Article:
Hans Morgenstern

This interview was done to coincide with a rare month-long retrospective of Alejandro Jodrowsky’s films. A total of four films will screen at the Miami Beach Cinematheque:

Full details and ticket information

The first screening, of Jodrowsky’s 1970 film El Topo, will feature a live introduction by Alejandro Jodorowsky and his eldest son, Brontis Jodorowsky. It happens Sunday, Feb. 3, at 7 p.m. It is timed and coordinated as part of the finale of Filmgate, an interactive media festival for filmmakers by the Indie Film Club, which kicks of Friday, Feb. 1:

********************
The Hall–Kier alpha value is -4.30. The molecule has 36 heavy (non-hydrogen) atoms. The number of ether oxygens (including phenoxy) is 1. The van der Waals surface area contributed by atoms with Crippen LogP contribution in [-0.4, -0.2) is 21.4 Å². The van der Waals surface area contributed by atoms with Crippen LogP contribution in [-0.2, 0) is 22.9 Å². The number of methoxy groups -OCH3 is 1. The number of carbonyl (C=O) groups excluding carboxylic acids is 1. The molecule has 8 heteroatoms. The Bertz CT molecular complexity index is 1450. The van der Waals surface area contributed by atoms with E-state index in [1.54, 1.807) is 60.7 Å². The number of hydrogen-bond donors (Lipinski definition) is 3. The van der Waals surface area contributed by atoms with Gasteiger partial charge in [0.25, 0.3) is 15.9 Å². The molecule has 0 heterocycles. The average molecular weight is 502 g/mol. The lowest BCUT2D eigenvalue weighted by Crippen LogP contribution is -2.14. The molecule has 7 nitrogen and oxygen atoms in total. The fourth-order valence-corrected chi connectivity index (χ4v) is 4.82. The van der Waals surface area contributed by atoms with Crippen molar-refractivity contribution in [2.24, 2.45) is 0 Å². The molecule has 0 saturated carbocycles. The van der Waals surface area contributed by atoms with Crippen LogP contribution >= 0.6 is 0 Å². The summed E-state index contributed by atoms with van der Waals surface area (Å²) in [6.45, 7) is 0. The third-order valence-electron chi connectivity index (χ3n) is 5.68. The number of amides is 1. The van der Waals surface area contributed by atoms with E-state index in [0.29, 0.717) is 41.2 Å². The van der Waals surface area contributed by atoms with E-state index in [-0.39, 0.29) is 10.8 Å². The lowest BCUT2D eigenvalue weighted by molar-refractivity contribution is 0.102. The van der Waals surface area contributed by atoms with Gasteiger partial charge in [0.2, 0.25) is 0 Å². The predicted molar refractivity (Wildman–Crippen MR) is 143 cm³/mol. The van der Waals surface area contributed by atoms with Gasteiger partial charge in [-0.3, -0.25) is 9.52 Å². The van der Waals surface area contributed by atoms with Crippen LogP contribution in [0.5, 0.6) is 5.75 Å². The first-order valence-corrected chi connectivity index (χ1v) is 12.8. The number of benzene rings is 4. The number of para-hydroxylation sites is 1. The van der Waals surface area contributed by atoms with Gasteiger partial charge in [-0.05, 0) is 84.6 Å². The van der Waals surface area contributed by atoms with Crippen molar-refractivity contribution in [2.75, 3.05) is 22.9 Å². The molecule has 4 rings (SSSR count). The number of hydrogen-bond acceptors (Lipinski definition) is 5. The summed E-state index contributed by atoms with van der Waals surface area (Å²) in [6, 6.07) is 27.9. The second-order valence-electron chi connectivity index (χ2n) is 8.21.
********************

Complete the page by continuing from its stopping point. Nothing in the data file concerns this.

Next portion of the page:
More details on Filmgate

Here’s the trailer for El Topo:

(Copyright 2013 by Hans Morgenstern. All Rights Reserved. This material may not be published, broadcast, rewritten or redistributed without permission.)

Portrait loge 2Yesterday, I supplied the “Miami New Times” art and culture blog “Cultist” with a short story on Brontis Jodorowsky, the son of cult filmmaker Alejandro Jodorowsky. I spoke with him via Skype last week (he lives in Paris). Miami will host a rare appreciation of his father’s films beginning early next week featuring one-night-only screenings of his most famous films. The eldest son of the director offered a reflection of working with his father as an actor in his movies at the Miami Beach Cinematheque. He spoke about his debut as the little son of the titular gunslinger in El Topo to his role playing his father’s father in the autobiographical film-in-progress, the Dance of Reality (no release date yet).